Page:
This same garden will also feature an bee yard. The bees should be able to occupy the three by four meter habitat when it’s ready by the end of this week. “We’re going to establish biodynamic beekeeping here”, explains Ter Haar. “That means our role as beekeepers isn’t about harvesting the honey, it’s purely for the continued survival of the bees themselves.”
‘Bees are indispensable’ is Rinske Kreukniet’s motto. She is a Rotterdam-based beekeeper currently working with Edible EUR and the university. In this project, Kreukniet provides advice on practically everything, ranging from the design to how the bee yard should be positioned. “We’re also drafting guidelines for beekeeping.”
In addition to the bee yard, the garden will also feature bee ‘hotels’. These are areas for ‘visiting’ wild bees or insects. “All winged insects, such as butterflies and flies, are also an integral part of ecological health”, explains Ter Haar.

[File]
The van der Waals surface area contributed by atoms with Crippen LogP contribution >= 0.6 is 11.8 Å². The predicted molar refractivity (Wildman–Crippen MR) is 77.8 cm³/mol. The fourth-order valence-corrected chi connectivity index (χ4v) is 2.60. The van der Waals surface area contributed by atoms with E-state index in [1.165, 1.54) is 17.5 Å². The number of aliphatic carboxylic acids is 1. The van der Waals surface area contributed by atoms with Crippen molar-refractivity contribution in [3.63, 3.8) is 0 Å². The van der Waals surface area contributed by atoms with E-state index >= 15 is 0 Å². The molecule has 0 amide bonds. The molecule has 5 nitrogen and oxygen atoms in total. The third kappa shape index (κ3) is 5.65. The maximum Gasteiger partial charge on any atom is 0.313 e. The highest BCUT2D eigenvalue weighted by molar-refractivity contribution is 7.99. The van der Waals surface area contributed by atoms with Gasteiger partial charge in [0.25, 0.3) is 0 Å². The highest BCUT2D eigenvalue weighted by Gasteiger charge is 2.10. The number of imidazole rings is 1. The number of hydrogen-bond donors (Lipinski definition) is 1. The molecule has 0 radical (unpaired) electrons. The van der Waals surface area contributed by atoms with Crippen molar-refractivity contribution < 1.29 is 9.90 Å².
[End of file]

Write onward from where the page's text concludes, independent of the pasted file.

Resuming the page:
Waiting for the bees
The bee yard will be ready for use this week, but the arrival of the bees depends on the season. “It’s been cold for the past little while, so I expect the first swarms will arrive in about four weeks”, says Kreukniet. “You can’t simply move an existing bee colony to another location, so we have to wait until the next queen is born.” When the new queen is born, the old queen leaves and takes around thirty-thousand bees with her. “When they start looking for a new home and swarm on a branch, for example, I can then ‘collect’ the bees using a beehive and relocate them to the new bee yard.”